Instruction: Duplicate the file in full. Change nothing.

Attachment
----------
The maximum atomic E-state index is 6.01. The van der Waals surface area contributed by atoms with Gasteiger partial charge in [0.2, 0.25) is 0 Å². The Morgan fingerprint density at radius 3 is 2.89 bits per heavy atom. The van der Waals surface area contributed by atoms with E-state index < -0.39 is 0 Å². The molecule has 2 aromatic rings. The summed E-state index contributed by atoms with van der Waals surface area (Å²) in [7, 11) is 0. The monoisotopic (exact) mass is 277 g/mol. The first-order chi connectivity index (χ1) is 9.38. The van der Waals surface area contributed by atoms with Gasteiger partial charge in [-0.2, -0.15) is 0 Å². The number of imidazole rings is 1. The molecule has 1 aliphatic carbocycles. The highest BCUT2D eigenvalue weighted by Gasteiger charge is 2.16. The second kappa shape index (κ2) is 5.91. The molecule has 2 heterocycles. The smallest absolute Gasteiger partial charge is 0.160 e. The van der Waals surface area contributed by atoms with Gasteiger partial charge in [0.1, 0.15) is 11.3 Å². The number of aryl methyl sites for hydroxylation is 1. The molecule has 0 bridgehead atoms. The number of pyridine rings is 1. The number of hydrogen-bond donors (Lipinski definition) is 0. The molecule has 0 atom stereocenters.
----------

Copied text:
The maximum atomic E-state index is 6.01. The van der Waals surface area contributed by atoms with Gasteiger partial charge in [0.2, 0.25) is 0 Å². The Morgan fingerprint density at radius 3 is 2.89 bits per heavy atom. The van der Waals surface area contributed by atoms with E-state index < -0.39 is 0 Å². The molecule has 2 aromatic rings. The summed E-state index contributed by atoms with van der Waals surface area (Å²) in [7, 11) is 0. The monoisotopic (exact) mass is 277 g/mol. The first-order chi connectivity index (χ1) is 9.38. The van der Waals surface area contributed by atoms with Gasteiger partial charge in [-0.2, -0.15) is 0 Å². The number of imidazole rings is 1. The molecule has 1 aliphatic carbocycles. The highest BCUT2D eigenvalue weighted by Gasteiger charge is 2.16. The second kappa shape index (κ2) is 5.91. The molecule has 2 heterocycles. The smallest absolute Gasteiger partial charge is 0.160 e. The van der Waals surface area contributed by atoms with Gasteiger partial charge in [0.1, 0.15) is 11.3 Å². The number of aryl methyl sites for hydroxylation is 1. The molecule has 0 bridgehead atoms. The number of pyridine rings is 1. The number of hydrogen-bond donors (Lipinski definition) is 0. The molecule has 0 atom stereocenters.